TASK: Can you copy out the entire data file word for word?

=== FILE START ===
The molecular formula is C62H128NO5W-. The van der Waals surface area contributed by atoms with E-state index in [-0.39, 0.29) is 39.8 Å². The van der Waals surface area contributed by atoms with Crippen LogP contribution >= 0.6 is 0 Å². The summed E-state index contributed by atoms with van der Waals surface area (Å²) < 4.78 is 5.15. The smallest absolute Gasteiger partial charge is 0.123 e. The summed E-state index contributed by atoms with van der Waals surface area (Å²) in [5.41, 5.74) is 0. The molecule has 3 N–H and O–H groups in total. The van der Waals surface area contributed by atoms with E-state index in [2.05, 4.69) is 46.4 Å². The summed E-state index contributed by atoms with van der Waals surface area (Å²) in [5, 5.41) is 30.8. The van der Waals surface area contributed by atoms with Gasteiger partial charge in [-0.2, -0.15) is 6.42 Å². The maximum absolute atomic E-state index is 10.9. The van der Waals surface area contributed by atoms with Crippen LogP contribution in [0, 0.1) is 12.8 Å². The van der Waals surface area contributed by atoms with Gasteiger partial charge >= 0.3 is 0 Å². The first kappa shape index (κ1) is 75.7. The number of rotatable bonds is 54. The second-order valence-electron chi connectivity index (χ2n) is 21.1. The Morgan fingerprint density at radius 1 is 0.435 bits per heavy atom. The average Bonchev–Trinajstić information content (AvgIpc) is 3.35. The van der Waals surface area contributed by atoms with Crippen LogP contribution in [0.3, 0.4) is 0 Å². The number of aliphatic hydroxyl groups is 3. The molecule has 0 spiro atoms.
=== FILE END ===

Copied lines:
The molecular formula is C62H128NO5W-. The van der Waals surface area contributed by atoms with E-state index in [-0.39, 0.29) is 39.8 Å². The van der Waals surface area contributed by atoms with Crippen LogP contribution >= 0.6 is 0 Å². The summed E-state index contributed by atoms with van der Waals surface area (Å²) < 4.78 is 5.15. The smallest absolute Gasteiger partial charge is 0.123 e. The summed E-state index contributed by atoms with van der Waals surface area (Å²) in [5.41, 5.74) is 0. The molecule has 3 N–H and O–H groups in total. The van der Waals surface area contributed by atoms with E-state index in [2.05, 4.69) is 46.4 Å². The summed E-state index contributed by atoms with van der Waals surface area (Å²) in [5, 5.41) is 30.8. The van der Waals surface area contributed by atoms with Gasteiger partial charge in [-0.2, -0.15) is 6.42 Å². The maximum absolute atomic E-state index is 10.9. The van der Waals surface area contributed by atoms with Crippen LogP contribution in [0, 0.1) is 12.8 Å². The van der Waals surface area contributed by atoms with Gasteiger partial charge >= 0.3 is 0 Å². The first kappa shape index (κ1) is 75.7. The number of rotatable bonds is 54. The second-order valence-electron chi connectivity index (χ2n) is 21.1. The Morgan fingerprint density at radius 1 is 0.435 bits per heavy atom. The average Bonchev–Trinajstić information content (AvgIpc) is 3.35. The van der Waals surface area contributed by atoms with Crippen LogP contribution in [0.3, 0.4) is 0 Å². The number of aliphatic hydroxyl groups is 3. The molecule has 0 spiro atoms.